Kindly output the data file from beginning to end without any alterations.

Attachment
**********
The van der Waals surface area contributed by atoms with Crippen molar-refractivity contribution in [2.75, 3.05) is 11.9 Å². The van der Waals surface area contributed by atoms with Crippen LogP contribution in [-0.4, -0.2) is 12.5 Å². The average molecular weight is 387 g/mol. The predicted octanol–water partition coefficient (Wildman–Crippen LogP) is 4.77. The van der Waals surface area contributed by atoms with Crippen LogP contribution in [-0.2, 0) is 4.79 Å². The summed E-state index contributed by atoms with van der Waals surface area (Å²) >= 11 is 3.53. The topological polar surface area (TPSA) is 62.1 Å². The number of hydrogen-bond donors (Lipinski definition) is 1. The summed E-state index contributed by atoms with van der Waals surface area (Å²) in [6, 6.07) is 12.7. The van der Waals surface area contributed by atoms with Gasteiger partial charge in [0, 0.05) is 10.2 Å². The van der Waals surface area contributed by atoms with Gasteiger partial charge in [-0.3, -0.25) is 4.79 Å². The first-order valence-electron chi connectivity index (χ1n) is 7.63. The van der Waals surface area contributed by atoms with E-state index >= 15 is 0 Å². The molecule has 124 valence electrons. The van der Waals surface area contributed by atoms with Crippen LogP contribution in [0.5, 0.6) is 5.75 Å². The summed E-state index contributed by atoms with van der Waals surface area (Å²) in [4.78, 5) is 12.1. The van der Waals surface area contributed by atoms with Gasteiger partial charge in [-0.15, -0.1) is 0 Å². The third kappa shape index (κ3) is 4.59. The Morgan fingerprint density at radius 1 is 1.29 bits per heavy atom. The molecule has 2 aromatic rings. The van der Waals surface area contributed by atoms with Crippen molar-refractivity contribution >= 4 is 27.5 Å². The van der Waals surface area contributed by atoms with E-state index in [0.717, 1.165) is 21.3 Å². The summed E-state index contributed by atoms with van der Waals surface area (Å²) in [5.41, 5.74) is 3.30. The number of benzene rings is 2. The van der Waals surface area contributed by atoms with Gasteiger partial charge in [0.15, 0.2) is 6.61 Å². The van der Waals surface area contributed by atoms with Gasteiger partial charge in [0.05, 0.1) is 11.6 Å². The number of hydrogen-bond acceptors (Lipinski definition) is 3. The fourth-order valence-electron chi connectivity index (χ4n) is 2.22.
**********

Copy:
The van der Waals surface area contributed by atoms with Crippen molar-refractivity contribution in [2.75, 3.05) is 11.9 Å². The van der Waals surface area contributed by atoms with Crippen LogP contribution in [-0.4, -0.2) is 12.5 Å². The average molecular weight is 387 g/mol. The predicted octanol–water partition coefficient (Wildman–Crippen LogP) is 4.77. The van der Waals surface area contributed by atoms with Crippen LogP contribution in [-0.2, 0) is 4.79 Å². The summed E-state index contributed by atoms with van der Waals surface area (Å²) >= 11 is 3.53. The topological polar surface area (TPSA) is 62.1 Å². The number of hydrogen-bond donors (Lipinski definition) is 1. The summed E-state index contributed by atoms with van der Waals surface area (Å²) in [6, 6.07) is 12.7. The van der Waals surface area contributed by atoms with Gasteiger partial charge in [0, 0.05) is 10.2 Å². The van der Waals surface area contributed by atoms with Gasteiger partial charge in [-0.3, -0.25) is 4.79 Å². The first-order valence-electron chi connectivity index (χ1n) is 7.63. The van der Waals surface area contributed by atoms with E-state index >= 15 is 0 Å². The molecule has 124 valence electrons. The van der Waals surface area contributed by atoms with Crippen LogP contribution in [0.5, 0.6) is 5.75 Å². The summed E-state index contributed by atoms with van der Waals surface area (Å²) in [4.78, 5) is 12.1. The van der Waals surface area contributed by atoms with Gasteiger partial charge in [-0.15, -0.1) is 0 Å². The third kappa shape index (κ3) is 4.59. The Morgan fingerprint density at radius 1 is 1.29 bits per heavy atom. The molecule has 2 aromatic rings. The van der Waals surface area contributed by atoms with Crippen molar-refractivity contribution >= 4 is 27.5 Å². The van der Waals surface area contributed by atoms with E-state index in [0.717, 1.165) is 21.3 Å². The summed E-state index contributed by atoms with van der Waals surface area (Å²) in [5.41, 5.74) is 3.30. The number of benzene rings is 2. The van der Waals surface area contributed by atoms with Gasteiger partial charge in [0.15, 0.2) is 6.61 Å². The van der Waals surface area contributed by atoms with Gasteiger partial charge in [0.05, 0.1) is 11.6 Å². The number of hydrogen-bond acceptors (Lipinski definition) is 3. The fourth-order valence-electron chi connectivity index (χ4n) is 2.22.